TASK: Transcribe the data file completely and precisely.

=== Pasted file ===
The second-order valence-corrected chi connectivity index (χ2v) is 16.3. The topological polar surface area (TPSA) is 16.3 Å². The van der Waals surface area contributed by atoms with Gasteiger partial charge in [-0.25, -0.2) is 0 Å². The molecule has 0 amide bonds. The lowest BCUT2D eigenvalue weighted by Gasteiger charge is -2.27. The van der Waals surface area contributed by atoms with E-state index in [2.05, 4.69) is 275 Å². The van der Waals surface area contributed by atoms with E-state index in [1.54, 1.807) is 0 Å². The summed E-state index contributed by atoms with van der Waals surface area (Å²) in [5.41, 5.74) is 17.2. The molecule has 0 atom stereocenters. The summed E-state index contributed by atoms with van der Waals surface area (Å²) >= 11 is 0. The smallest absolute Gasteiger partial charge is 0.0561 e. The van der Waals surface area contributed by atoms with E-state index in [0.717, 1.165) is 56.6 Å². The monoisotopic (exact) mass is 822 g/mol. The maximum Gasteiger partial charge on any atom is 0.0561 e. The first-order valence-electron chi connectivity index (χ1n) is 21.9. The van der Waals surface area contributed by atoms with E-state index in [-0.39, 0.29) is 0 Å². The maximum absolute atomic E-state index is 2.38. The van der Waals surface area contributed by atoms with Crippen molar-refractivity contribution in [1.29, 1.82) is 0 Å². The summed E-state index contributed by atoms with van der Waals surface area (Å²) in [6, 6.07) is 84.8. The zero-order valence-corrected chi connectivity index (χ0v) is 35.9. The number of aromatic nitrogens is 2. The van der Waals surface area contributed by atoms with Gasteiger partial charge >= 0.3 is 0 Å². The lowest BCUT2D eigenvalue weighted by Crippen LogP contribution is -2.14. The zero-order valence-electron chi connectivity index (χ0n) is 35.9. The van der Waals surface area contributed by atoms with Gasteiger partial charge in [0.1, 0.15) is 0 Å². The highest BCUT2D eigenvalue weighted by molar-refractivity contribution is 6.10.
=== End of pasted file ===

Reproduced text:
The second-order valence-corrected chi connectivity index (χ2v) is 16.3. The topological polar surface area (TPSA) is 16.3 Å². The van der Waals surface area contributed by atoms with Gasteiger partial charge in [-0.25, -0.2) is 0 Å². The molecule has 0 amide bonds. The lowest BCUT2D eigenvalue weighted by Gasteiger charge is -2.27. The van der Waals surface area contributed by atoms with E-state index in [2.05, 4.69) is 275 Å². The van der Waals surface area contributed by atoms with E-state index in [1.54, 1.807) is 0 Å². The summed E-state index contributed by atoms with van der Waals surface area (Å²) in [5.41, 5.74) is 17.2. The molecule has 0 atom stereocenters. The summed E-state index contributed by atoms with van der Waals surface area (Å²) >= 11 is 0. The smallest absolute Gasteiger partial charge is 0.0561 e. The van der Waals surface area contributed by atoms with E-state index in [0.717, 1.165) is 56.6 Å². The monoisotopic (exact) mass is 822 g/mol. The maximum Gasteiger partial charge on any atom is 0.0561 e. The first-order valence-electron chi connectivity index (χ1n) is 21.9. The van der Waals surface area contributed by atoms with E-state index in [-0.39, 0.29) is 0 Å². The maximum absolute atomic E-state index is 2.38. The van der Waals surface area contributed by atoms with Crippen molar-refractivity contribution in [1.29, 1.82) is 0 Å². The summed E-state index contributed by atoms with van der Waals surface area (Å²) in [6, 6.07) is 84.8. The zero-order valence-corrected chi connectivity index (χ0v) is 35.9. The number of aromatic nitrogens is 2. The van der Waals surface area contributed by atoms with Gasteiger partial charge >= 0.3 is 0 Å². The lowest BCUT2D eigenvalue weighted by Crippen LogP contribution is -2.14. The zero-order valence-electron chi connectivity index (χ0n) is 35.9. The van der Waals surface area contributed by atoms with Gasteiger partial charge in [0.1, 0.15) is 0 Å². The highest BCUT2D eigenvalue weighted by molar-refractivity contribution is 6.10.